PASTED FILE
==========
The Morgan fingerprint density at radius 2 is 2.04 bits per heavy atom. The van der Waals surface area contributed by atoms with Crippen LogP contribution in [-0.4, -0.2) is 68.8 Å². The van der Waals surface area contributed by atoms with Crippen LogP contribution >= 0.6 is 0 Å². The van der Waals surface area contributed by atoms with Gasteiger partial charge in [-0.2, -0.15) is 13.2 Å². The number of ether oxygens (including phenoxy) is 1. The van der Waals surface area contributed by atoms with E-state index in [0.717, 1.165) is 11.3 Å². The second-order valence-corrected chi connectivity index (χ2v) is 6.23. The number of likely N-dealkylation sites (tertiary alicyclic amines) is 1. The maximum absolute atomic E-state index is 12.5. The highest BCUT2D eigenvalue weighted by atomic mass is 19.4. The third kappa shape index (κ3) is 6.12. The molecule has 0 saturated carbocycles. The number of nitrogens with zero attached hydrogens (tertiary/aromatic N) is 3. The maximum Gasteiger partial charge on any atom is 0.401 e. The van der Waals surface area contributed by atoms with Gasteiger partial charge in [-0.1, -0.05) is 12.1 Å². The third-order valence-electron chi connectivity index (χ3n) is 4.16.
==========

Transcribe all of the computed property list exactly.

The Morgan fingerprint density at radius 2 is 2.04 bits per heavy atom. The van der Waals surface area contributed by atoms with Crippen LogP contribution in [-0.4, -0.2) is 68.8 Å². The van der Waals surface area contributed by atoms with Crippen LogP contribution >= 0.6 is 0 Å². The van der Waals surface area contributed by atoms with Gasteiger partial charge in [-0.2, -0.15) is 13.2 Å². The number of ether oxygens (including phenoxy) is 1. The van der Waals surface area contributed by atoms with E-state index in [0.717, 1.165) is 11.3 Å². The second-order valence-corrected chi connectivity index (χ2v) is 6.23. The number of likely N-dealkylation sites (tertiary alicyclic amines) is 1. The maximum absolute atomic E-state index is 12.5. The highest BCUT2D eigenvalue weighted by atomic mass is 19.4. The third kappa shape index (κ3) is 6.12. The molecule has 0 saturated carbocycles. The number of nitrogens with zero attached hydrogens (tertiary/aromatic N) is 3. The maximum Gasteiger partial charge on any atom is 0.401 e. The van der Waals surface area contributed by atoms with Gasteiger partial charge in [-0.1, -0.05) is 12.1 Å². The third-order valence-electron chi connectivity index (χ3n) is 4.16.